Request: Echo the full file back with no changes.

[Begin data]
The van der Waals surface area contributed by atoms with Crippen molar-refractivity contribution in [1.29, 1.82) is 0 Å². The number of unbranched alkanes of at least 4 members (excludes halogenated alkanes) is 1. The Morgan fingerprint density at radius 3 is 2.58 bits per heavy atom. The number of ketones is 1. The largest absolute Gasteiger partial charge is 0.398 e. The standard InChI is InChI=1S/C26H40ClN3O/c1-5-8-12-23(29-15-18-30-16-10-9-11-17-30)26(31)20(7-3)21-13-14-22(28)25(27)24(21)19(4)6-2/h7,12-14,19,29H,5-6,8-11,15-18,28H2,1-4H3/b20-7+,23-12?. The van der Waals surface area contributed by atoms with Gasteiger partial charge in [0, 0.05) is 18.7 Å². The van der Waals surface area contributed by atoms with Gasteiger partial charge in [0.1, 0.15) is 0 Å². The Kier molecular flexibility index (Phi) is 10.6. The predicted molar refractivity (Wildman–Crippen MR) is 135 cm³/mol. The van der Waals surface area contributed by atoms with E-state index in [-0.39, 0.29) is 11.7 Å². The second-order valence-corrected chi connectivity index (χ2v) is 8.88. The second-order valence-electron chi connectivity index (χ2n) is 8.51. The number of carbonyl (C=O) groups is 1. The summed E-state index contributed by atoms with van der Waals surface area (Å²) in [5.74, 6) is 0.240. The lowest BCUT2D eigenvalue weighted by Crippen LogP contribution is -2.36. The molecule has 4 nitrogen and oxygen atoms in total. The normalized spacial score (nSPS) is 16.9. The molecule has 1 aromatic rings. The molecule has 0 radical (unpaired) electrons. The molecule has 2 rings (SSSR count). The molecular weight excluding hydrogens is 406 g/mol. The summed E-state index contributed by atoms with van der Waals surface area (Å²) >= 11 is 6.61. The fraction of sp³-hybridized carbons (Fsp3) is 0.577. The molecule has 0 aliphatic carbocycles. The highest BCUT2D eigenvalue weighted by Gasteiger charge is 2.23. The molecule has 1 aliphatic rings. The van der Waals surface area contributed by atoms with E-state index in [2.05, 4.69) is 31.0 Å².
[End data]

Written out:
The van der Waals surface area contributed by atoms with Crippen molar-refractivity contribution in [1.29, 1.82) is 0 Å². The number of unbranched alkanes of at least 4 members (excludes halogenated alkanes) is 1. The Morgan fingerprint density at radius 3 is 2.58 bits per heavy atom. The number of ketones is 1. The largest absolute Gasteiger partial charge is 0.398 e. The standard InChI is InChI=1S/C26H40ClN3O/c1-5-8-12-23(29-15-18-30-16-10-9-11-17-30)26(31)20(7-3)21-13-14-22(28)25(27)24(21)19(4)6-2/h7,12-14,19,29H,5-6,8-11,15-18,28H2,1-4H3/b20-7+,23-12?. The van der Waals surface area contributed by atoms with Gasteiger partial charge in [0, 0.05) is 18.7 Å². The van der Waals surface area contributed by atoms with Gasteiger partial charge in [0.1, 0.15) is 0 Å². The Kier molecular flexibility index (Phi) is 10.6. The predicted molar refractivity (Wildman–Crippen MR) is 135 cm³/mol. The van der Waals surface area contributed by atoms with E-state index in [-0.39, 0.29) is 11.7 Å². The second-order valence-corrected chi connectivity index (χ2v) is 8.88. The second-order valence-electron chi connectivity index (χ2n) is 8.51. The number of carbonyl (C=O) groups is 1. The summed E-state index contributed by atoms with van der Waals surface area (Å²) in [5.74, 6) is 0.240. The lowest BCUT2D eigenvalue weighted by Crippen LogP contribution is -2.36. The molecule has 4 nitrogen and oxygen atoms in total. The normalized spacial score (nSPS) is 16.9. The molecule has 1 aromatic rings. The molecule has 0 radical (unpaired) electrons. The molecule has 2 rings (SSSR count). The molecular weight excluding hydrogens is 406 g/mol. The summed E-state index contributed by atoms with van der Waals surface area (Å²) >= 11 is 6.61. The fraction of sp³-hybridized carbons (Fsp3) is 0.577. The molecule has 0 aliphatic carbocycles. The highest BCUT2D eigenvalue weighted by Gasteiger charge is 2.23. The molecule has 1 aliphatic rings. The van der Waals surface area contributed by atoms with E-state index in [2.05, 4.69) is 31.0 Å².